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Story by Andy Argyrakis
The serene surroundings of the lush Ravinia was sold out to the rafters (even every last blade of grass was covered) to catch a glimpse of the historic pairing and the duo didn't disappoint. In fact, both entertainers were downright astounding at interpreting cuts from that roots rock album, but also covering a handful of random oldies, along with completely re-arranged takes of a few Zeppelin treasures. Starting the set with the mountainous blues beats of "Rich Woman" suggested the duo's studio CD was top priority, but the charismatic Plant and more subdued but still superb Krauss quickly showcased their soulfulness via the Ray Charles cover "Leave My Woman Alone."
Throughout the next two hours, the co-headliners (who mostly appeared on stage together) and their five piece band (led by Raising Sand producer T Bone Burnett on guitar) continued pulling unpredictable tracks out of the hat. "Black Dog" served as an early Zeppelin nod, but found the original layers of electricity peeled back against a meaty Appalachian appeal that would've been virtually unrecognizable if it weren't for the familiar lyrics. However, it served as a pinnacle of intrigue that found these two astute minds merging under the same creative banner and producing a relevant result.
Later in the evening, Zeppelin's "Black Country Woman" (off side four of Physical Graffiti to be specific) followed a similar pattern of complete overhaul, as did Plant's 80s solo staple "In the Mood," which translated gallantly to acoustic guitars and gentle harmonies. Krauss also had plenty of time to shine thanks to the dirty guitar centered darkness of "Trampled Rose," an emotive take on Emmylou Harris' underrated "Green Pastures" and a gorgeous a cappella recollection of "Down To the River To Pray" (her O Brother, Where Art Thou? soundtrack smash, also produced by Burnett).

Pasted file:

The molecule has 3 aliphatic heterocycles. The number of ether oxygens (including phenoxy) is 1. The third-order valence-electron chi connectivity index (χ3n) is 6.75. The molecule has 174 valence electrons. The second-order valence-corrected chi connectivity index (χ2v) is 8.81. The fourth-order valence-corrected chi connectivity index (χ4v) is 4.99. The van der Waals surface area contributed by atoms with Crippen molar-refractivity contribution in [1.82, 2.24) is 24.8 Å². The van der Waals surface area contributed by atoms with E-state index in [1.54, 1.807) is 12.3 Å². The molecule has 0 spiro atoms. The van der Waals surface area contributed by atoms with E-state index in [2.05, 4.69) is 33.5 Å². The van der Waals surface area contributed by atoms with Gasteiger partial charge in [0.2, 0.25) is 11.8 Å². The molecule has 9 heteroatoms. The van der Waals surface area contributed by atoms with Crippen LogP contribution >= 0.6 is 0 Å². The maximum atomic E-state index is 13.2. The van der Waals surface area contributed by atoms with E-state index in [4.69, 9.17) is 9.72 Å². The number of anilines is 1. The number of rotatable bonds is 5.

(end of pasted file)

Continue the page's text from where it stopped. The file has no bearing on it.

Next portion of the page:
The constant stream of highlights also included the bluesy/gospel beats of "Gone Gone Gone (Done Moved On)," an extremely soulful stab at the Staple Singers' "Don't Knock" and the mandolin-soaked simplicity of the southern streaked "Your Long Journey." No matter what they touched, Plant and Krauss' chemistry was instantaneous, suggesting these collaborations could go on well beyond a mere one off. Of course, there are ever looming Zeppelin reunion rumors to ponder and Krauss' core fans are surely waiting for her return to traditional form, but anyone who caught this particular performance would likely to agree those projects can wait since the present tense for both artists is truly exceptional.
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